Taking as a reference data from www.meilleursagents.com, www.trulia.com and www.idealista.com for Paris, New York and Madrid, with an exchange rate of 0,72 € by $, and considering that 1 sq m is equal to 10,7 sq ft, you can see that the more expensive areas of Paris (rue du Bac, for instance) are over 14.200 €/sq m, those of Madrid (Recoletos) are around 11.000 €/sq m, and those of New York (Flatiron District) are in the region of the 16.000 €/sq m. Any need for more reasons to understand why the urban fabric of the core areas of successful cities has such an inertia?.
Recent posts have been a vision on what you can buy with a given amount of money in different European cities, with a plan to show what you get for that money, are a reminder of how relative money’s value is. Using the same method for the 48 coterminous and Balearic Spanish provincial capitals, and using data about second-hand housing from idealista.com, you can see that the crisis context, which really has touched the whole country, has different impacts.
Sure, average real estate prices for a sq m of housing have fallen in all the capitals, but there is a difference between Barcelona (-7%) or Madrid (-10%) and Guadalajara (-27,4%) or Tarragona (-22,2%). Despite these corrections, the hierarchical order of cities largely remains: San Sebastian is still the most expensive capital (high per capita revenue, small territory, attractive city), while areas with lower revenues or activity are usually in lower price ranges.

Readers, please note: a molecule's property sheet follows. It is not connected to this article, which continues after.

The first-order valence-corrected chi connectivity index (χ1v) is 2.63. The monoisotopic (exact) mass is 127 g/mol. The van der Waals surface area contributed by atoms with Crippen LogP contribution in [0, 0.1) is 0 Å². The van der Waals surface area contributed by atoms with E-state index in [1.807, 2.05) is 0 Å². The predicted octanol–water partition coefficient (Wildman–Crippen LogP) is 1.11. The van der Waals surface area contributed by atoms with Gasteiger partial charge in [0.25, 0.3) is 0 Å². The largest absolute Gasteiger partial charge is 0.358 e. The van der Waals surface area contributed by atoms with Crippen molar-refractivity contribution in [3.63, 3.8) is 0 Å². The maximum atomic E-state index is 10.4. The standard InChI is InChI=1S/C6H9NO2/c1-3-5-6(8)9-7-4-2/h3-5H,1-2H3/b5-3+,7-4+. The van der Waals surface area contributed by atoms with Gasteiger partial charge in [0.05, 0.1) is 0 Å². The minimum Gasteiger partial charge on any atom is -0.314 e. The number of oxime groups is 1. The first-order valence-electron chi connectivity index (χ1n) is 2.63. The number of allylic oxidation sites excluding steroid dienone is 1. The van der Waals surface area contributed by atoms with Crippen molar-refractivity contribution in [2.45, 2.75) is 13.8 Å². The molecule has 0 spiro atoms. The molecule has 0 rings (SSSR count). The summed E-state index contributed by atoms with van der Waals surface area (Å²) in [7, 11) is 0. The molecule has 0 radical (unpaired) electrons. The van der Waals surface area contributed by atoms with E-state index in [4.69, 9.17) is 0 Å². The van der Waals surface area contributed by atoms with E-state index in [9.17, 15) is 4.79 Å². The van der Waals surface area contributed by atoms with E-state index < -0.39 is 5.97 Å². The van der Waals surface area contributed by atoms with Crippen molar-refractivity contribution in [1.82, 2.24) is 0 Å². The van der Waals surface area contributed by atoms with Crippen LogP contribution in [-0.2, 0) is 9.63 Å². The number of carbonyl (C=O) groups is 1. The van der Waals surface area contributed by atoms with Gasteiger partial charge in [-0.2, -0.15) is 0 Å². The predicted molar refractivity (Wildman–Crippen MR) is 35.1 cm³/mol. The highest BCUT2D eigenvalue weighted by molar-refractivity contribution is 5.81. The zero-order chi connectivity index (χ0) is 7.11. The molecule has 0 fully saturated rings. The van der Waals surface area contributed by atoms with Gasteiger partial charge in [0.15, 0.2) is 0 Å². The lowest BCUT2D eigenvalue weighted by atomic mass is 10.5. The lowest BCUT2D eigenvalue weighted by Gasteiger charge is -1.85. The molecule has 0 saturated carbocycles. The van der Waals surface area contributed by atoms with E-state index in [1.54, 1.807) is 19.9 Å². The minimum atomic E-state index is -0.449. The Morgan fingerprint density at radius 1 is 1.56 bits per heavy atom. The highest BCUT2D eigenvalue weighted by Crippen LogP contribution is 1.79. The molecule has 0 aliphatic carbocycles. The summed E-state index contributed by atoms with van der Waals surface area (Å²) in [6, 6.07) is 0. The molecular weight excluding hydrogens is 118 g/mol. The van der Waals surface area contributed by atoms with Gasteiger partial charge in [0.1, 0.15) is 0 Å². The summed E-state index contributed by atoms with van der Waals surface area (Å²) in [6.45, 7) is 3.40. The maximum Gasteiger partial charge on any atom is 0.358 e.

According to January 2014 data from idealista.com, in Madrid and Barcelona 200.000 € would buy you about 60 sq m, while in Lleida you could get some 200 sq m, and in Caceres some 160. It is worth reminding that per capita revenue in Caceres is almost half that of Madrid.
It is also worth reminding that these are average prices for the whole area of each municipality, hiding strong variations among neighbourhoods. And keep also in mind that prices reflect a balance between offer and demand, as real estate bubbles have shown so well.
In Paris city (not considering suburbs), according to logic-immo.com, 200.000 € would let you pay usually less than 15 sq m. In some cases you can even reach 25, even 30 sq m, in less central districts, but it seems uncommon. This is the cost of a very liked city, not just for tourism.
According to funda.nl, the Dutch realtors association portal, there is a large offer of homes for sale in Amsterdam under 200.000 €. The Dutch market is not at its highest moment, with prices falling during 2013. In the most central areas the offer is made up of flats under the 50 sq m. Out of the inner ring surfaces are often over 80 or 90 sq m, a surface that is also reached north of the Ij river, already with individual homes.
What is the euro for? Among other things, you can compare the cost of items across cities in Europe. As housing goes, 200.000 € can buy a home, but where and at which surface?
In Madrid, according to idealista.com, there is a relevant offer at such price. In the most central areas there are homes of different areas, usually under 75 sq m; the construction year of the building and the conservation state are relevant. In peripheral areas you can reach larger surfaces, especially among the recently built housing stock still in the market.
One of these ideas you sometimes hear among architects is that of making expressive façades, that can change over time and situations. Which is rather close to what you would see changing your point of view, seeing the street from a higher position, seeing the façade bricks as a floor surface. Trees change over seasons, there are cars (or not)… but this is an un common view, hard to find (you need a window over the street…)